Learning To Fail.
It’s been 10 months in the Philippines. While there have been many beautiful moments of impact and breakthrough with the A Beautiful Refuge shop, we’ve been successful in getting the wheels turning for our big factory project, and we’ve been (mostly) able to acclimate to living overseas and (mostly) able to pay our bills, there has been a bit of a dark cloud hanging over my head- the feeling of failure.
Though logically I know that my feelings aren’t exactly realistic or healthy, it doesn’t change the fact that I feel like ABR should already be running more smoothly than it is right now. I feel like the factory project should be farther along at this point. I feel like I’m helplessly stuck in a holding pattern, waiting for things to happen s l o w l y, and I really despise that feeling.
I think that many of those feelings stem from the fact that it’s been a humbling almost-year for me, because I haven’t always been able to deliver. I grew up in a very performance-based environment that placed a lot of value on excelling in academic pursuits and in cultivating a high-producing, relentless work ethic. I’ve always been a “can-do-it” girl, and I thrive on doing a GREAT job at whatever I do. I remember overhearing my colleagues at one of my first jobs back in the day marveling over that capacity- “Hannah can do anything- just give a project to her and it will be incredible”- and I have fed off of those words for years.
It’s been a new experience for me, this year, to have to cancel huge orders for ABR because I couldn’t get suppliers lined up by a certain deadline. It’s been a new experience to not always be adored by my freelance clients as I struggle to make the quality of my work the same as it was in the states- shooting visual content in a tiny, dark apartment instead of my light-filled studio space in the states, and struggling to write copy in between my other “full time” jobs with a half-fried brain. It’s been a new experience to not be able to deliver through this blog- I have such a backlog of posts that I’ve promised but haven’t yet written.
To be honest I’ve found myself wanting to shrink back a bit, and I’ve felt that old enemy, anxiety, creep in. My chest tightens when I open my email inbox in the morning, I’m not as confident as I usually am, and I’m not as motivated to pursue new freelance clients/projects/collaborations.
Part of that is probably a bit of depression, too. Both Andrew and I can get incredibly lonely (It’s hard to make friends as an adult, even harder in a brand-new environment). We try to combat feelings of depression by taking care of ourselves, working out, attending events and being around people as much as we can, but it still affects us.
I’m not really sure why I’m writing all of this down in a public blog post- I sat down to write a “end of month update post”, and this is what flowed out. I’m going to hit “publish”, because I think it’s important to be honest about my experience as a social enterprise manager and freelance entrepreneur. It can be so easy to create an image online that consists of only the fun and exciting parts: expat adventures, “digital nomad #goals”, beach days, happy employees smiling at the camera, stories of hope and joy and excitement. I want to share those stories, but I want to share this stuff, too. I don’t want other entrepreneurs to feel pressured to put on a happy face, or pretend like they love every moment of what they do. I don’t want aspiring social enterprise owners to stumble into the socent world without knowing that it’s not always easy and rewarding.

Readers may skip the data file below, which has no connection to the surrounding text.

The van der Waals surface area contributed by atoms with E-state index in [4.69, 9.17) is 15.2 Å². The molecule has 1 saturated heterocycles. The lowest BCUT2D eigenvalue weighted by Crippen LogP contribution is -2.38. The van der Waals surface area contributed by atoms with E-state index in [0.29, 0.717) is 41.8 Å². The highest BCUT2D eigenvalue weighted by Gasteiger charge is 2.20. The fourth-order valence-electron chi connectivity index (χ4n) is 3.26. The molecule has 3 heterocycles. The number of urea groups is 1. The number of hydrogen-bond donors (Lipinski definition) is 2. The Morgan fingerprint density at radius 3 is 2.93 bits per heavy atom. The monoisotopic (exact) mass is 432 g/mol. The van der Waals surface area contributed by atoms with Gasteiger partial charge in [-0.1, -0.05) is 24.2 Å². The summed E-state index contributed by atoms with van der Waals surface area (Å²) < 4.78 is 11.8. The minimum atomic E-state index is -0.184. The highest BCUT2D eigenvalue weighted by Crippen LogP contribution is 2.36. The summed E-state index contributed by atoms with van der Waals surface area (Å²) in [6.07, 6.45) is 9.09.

The highlight of this past month was definitely traveling to the island of Bohol. We scored some incredibly cheap round-trip tickets, and a friend blessed us with a free place to stay. Nature and adventure are both incredibly healing and energizing forces for me, and I worked through a lot of emotional baggage while floating in the ocean, walking through quiet forests, and also (in a less glamorous fashion) laying on the cement on the side of the road and crying (It’s a long and hilarious story!).
I’ve also loved my new self care/fitness routine lately. After one too many people here in the Philippines told me “You’re getting fat!” (It’s not a cultural taboo like it is in the states), I realized that my body has, indeed, gotten a bit unhealthier over the past few months and I committed to take care of my body a bit better and get my butt to some yoga/boxing/crossfit classes. It’s been such a huge positive boost for my overall mental health, in addition to making my body stronger.
October and November ended up being insane months for ER’s business (‘tis the season for lots of bespoke wedding gowns and bridesmaid dresses) and for my life… We were concerned about the success of a crowdfunding campaign running through December, so we’ve chosen to push the beginning of the factory fundraising campaign to sometime in January, in the new year.
This will hopefully give us a bit more time to work on crafting the perfect designs for our limited-run kickstarter garment collection, rope in a few investors or larger donors, and also have time to enjoy being with family over the holidays instead of being glued to a computer screen.